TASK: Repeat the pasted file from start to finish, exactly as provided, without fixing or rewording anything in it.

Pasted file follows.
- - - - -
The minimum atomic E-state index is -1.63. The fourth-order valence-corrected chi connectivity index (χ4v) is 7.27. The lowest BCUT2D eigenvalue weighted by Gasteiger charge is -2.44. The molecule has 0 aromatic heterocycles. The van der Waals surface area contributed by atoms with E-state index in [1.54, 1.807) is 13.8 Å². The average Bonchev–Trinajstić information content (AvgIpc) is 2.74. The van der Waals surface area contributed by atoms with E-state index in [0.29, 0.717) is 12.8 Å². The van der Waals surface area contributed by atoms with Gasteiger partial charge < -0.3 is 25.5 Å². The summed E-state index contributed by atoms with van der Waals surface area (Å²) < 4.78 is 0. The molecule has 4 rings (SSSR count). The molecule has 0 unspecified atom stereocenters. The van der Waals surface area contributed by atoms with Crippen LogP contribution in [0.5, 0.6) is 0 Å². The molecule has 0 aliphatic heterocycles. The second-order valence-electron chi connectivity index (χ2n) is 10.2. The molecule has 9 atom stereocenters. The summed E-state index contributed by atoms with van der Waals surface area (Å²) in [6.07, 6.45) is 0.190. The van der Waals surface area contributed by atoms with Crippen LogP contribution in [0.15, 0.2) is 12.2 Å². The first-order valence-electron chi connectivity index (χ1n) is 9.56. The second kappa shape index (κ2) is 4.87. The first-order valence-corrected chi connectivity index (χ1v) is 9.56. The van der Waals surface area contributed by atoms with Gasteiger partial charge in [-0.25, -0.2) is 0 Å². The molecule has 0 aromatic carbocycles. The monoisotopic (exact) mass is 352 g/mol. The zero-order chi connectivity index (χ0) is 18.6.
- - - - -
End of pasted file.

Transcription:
The minimum atomic E-state index is -1.63. The fourth-order valence-corrected chi connectivity index (χ4v) is 7.27. The lowest BCUT2D eigenvalue weighted by Gasteiger charge is -2.44. The molecule has 0 aromatic heterocycles. The van der Waals surface area contributed by atoms with E-state index in [1.54, 1.807) is 13.8 Å². The average Bonchev–Trinajstić information content (AvgIpc) is 2.74. The van der Waals surface area contributed by atoms with E-state index in [0.29, 0.717) is 12.8 Å². The van der Waals surface area contributed by atoms with Gasteiger partial charge < -0.3 is 25.5 Å². The summed E-state index contributed by atoms with van der Waals surface area (Å²) < 4.78 is 0. The molecule has 4 rings (SSSR count). The molecule has 0 unspecified atom stereocenters. The van der Waals surface area contributed by atoms with Crippen LogP contribution in [0.5, 0.6) is 0 Å². The molecule has 0 aliphatic heterocycles. The second-order valence-electron chi connectivity index (χ2n) is 10.2. The molecule has 9 atom stereocenters. The summed E-state index contributed by atoms with van der Waals surface area (Å²) in [6.07, 6.45) is 0.190. The van der Waals surface area contributed by atoms with Crippen LogP contribution in [0.15, 0.2) is 12.2 Å². The first-order valence-electron chi connectivity index (χ1n) is 9.56. The second kappa shape index (κ2) is 4.87. The first-order valence-corrected chi connectivity index (χ1v) is 9.56. The van der Waals surface area contributed by atoms with Gasteiger partial charge in [-0.25, -0.2) is 0 Å². The molecule has 0 aromatic carbocycles. The monoisotopic (exact) mass is 352 g/mol. The zero-order chi connectivity index (χ0) is 18.6.